Implement Certificate Authority in Neth?


(Dan) #1

Inspired by this thread, browsers have long given grief over self-signed certificates, and it sounds like they’re getting worse. The best answer, of course, is to simply use a trusted cert, and Let’s Encrypt makes that pretty easy in most cases.

However, Let’s Encrypt isn’t the answer for everyone, and sometimes you need to work with a locally-generated cert. In that case, browser warnings can be minimized if, rather than using a true self-signed cert, the server uses a cert that’s signed by a local CA. The process works like this:

  • Create local CA
  • Import local CA cert into client computers
  • Create server cert and sign with that CA
  • ???
  • Profit! As long as the client computers have the local CA cert in their trust store, they’ll trust the server cert signed with that CA.

All of this can be done at the command line using openssl, but it’s a pain. There are scripts to simplify the process, and they help, but it’s still messy.

Including a web-based CA as part of the server-manager would greatly simplify this process. SME Server had a contrib for phpki, which has been forked on Github, but even that fork hasn’t seen a commit for three years. It looks like Certidude might be under more active development. pfSense includes this capability as well.

Edit: I guess another way to help with the problem noted in the linked thread would be to change the way that Neth auto-generates the cert. Rather than a simple self-signed cert, Neth could generate a CA, then a properly-formed (including the server’s FQDN as a SAN; Chrome at least will complain if this isn’t present) CSR for the server, then use the CA to sign that CSR. If you then expose that CA cert to be downloaded to client machines, you address this issue with very little GUI work.

(Davide Principi) #2

A certification authority should be a part of the IPA in RHEL 8. Free-IPA should integrate also with MS Active Directory too. Maybe too early to think about it, but Free-IPA could be an official account provider in NS8 :upside_down_face:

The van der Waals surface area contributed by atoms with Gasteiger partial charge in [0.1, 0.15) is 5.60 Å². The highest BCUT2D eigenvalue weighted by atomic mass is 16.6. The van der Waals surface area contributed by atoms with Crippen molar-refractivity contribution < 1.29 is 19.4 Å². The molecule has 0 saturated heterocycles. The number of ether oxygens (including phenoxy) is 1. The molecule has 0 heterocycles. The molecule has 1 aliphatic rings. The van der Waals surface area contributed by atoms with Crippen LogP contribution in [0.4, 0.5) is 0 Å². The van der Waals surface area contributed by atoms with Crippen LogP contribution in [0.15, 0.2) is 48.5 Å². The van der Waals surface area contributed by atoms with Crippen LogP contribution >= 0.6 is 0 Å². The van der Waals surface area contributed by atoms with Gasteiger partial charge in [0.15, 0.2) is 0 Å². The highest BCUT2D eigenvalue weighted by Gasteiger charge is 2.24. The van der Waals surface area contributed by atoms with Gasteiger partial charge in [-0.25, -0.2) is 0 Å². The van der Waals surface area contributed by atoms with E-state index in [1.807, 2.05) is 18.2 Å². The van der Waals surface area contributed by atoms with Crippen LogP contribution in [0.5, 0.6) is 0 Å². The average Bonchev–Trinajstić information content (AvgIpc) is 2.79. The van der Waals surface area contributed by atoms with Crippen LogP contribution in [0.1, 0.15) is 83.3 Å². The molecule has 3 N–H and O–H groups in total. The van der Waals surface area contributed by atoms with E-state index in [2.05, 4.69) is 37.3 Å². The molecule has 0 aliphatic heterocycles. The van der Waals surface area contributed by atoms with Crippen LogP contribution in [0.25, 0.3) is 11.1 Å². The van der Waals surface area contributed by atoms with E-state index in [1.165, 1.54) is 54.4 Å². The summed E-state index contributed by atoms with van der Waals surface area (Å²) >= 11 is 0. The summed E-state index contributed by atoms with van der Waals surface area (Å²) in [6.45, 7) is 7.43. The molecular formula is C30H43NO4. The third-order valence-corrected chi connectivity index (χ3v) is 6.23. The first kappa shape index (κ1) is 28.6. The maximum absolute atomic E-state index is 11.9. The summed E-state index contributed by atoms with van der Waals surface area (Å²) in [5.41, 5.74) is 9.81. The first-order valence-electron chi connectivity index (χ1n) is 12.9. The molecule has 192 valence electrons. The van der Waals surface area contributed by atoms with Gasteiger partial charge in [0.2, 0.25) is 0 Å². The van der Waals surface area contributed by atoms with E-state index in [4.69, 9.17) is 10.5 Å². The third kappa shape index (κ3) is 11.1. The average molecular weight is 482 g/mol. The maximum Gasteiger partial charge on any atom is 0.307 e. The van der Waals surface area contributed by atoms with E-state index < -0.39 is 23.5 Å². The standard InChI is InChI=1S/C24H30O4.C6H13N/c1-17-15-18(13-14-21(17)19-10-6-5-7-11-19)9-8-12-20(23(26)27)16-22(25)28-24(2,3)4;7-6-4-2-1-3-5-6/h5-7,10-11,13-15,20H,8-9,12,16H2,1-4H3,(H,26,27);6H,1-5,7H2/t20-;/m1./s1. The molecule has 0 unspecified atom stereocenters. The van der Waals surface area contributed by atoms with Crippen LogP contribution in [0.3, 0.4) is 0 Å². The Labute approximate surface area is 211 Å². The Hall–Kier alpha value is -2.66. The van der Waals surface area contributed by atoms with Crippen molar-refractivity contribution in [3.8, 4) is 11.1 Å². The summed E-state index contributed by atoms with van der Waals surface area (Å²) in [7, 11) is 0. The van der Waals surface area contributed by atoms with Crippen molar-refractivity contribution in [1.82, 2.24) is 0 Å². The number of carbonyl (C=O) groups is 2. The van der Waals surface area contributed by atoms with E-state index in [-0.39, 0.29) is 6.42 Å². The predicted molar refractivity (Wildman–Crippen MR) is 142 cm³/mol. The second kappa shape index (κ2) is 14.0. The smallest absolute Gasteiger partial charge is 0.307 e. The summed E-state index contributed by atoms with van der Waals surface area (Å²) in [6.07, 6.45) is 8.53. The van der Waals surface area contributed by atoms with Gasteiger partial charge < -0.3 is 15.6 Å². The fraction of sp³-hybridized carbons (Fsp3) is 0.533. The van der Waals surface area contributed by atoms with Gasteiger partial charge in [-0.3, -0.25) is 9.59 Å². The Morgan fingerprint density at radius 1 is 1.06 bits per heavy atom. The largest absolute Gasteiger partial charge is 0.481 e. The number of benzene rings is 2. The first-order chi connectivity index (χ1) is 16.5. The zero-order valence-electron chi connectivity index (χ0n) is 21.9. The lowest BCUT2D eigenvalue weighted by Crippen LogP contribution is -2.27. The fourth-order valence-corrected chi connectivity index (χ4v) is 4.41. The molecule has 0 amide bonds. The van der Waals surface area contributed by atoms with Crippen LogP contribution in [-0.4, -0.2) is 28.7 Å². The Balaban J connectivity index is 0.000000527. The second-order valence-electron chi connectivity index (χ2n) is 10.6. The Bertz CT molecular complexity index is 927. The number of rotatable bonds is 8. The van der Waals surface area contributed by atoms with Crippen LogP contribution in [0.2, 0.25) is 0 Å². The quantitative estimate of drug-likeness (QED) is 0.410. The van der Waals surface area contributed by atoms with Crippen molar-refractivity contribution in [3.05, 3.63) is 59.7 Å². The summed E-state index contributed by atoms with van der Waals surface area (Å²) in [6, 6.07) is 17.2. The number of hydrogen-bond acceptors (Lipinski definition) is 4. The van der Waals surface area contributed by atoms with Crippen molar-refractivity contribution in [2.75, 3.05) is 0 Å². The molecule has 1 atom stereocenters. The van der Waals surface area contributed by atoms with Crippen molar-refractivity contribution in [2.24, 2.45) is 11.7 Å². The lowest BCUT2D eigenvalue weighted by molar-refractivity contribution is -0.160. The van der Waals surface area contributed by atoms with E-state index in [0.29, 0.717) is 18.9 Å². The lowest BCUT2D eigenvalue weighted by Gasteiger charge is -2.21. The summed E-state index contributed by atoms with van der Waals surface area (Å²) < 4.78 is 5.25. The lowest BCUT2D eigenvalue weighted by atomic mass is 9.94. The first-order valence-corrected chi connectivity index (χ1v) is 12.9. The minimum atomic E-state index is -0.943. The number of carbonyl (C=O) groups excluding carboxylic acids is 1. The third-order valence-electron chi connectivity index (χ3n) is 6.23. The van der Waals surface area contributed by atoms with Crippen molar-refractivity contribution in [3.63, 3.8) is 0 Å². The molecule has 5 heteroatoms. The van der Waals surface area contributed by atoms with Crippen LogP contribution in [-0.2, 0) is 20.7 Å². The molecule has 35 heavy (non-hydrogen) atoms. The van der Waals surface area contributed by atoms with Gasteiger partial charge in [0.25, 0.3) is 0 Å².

+1 for any enhancement/fix to default NS certificate generation process

(Dan) #3

It’s interesting how writing something out gets you thinking, and often takes you in a different direction that you’d expected. My post was with the intent/hope that NS would implement some sort of web-based CA in the server-manager–big GUI job. I still think there would be significant value there, but my edit suggests a different route–not as much of a value-add for the user, perhaps, but very little GUI work involved in this one:

  • On install, create a root CA cert/key. Put the files somewhere that’s covered by backup/restore so that when you restore from backup, the server will be using the same CA as before.
  • Expose that CA cert so that it can easily be installed on client machines. At a minimum, expose it to the server admin (a link on the Server Certificates page would do, I’d think). Perhaps expose it directly to users, though this might just be a matter of the web designer including a link to it somewhere.
  • Admins or users will then need to install that CA cert on the client machines. I understand this can be automated on Windows clients using Active Directory, but for anyone else it would be a manual process.
  • Any time the server’s name is changed, or a name is added, generate a new cert containing all names that belong to that server, if the server is using the default cert. If it’s been set to use any other cert, then don’t generate anything new.

This involves very little GUI work–the only change would be adding a link somewhere to download the CA cert. But it still has the default Neth cert signed by a CA, which can be trusted, which should avoid (or at least reduce) browser warnings. Until browsers start requiring Certificate Transparency, that is…

And I’m going to repeat my suggestion (even though it doesn’t have anything to do with NS acting as a CA) that Nethesis provide acme-dns service, perhaps as a subscription benefit. Implementing this well would require some GUI work in NS–primarily, it would need a way to tell the user what CNAME records need to be created–but requires no other software on the user’s system other than the hook script, and provides a relatively foolproof way for private servers to get trusted certs.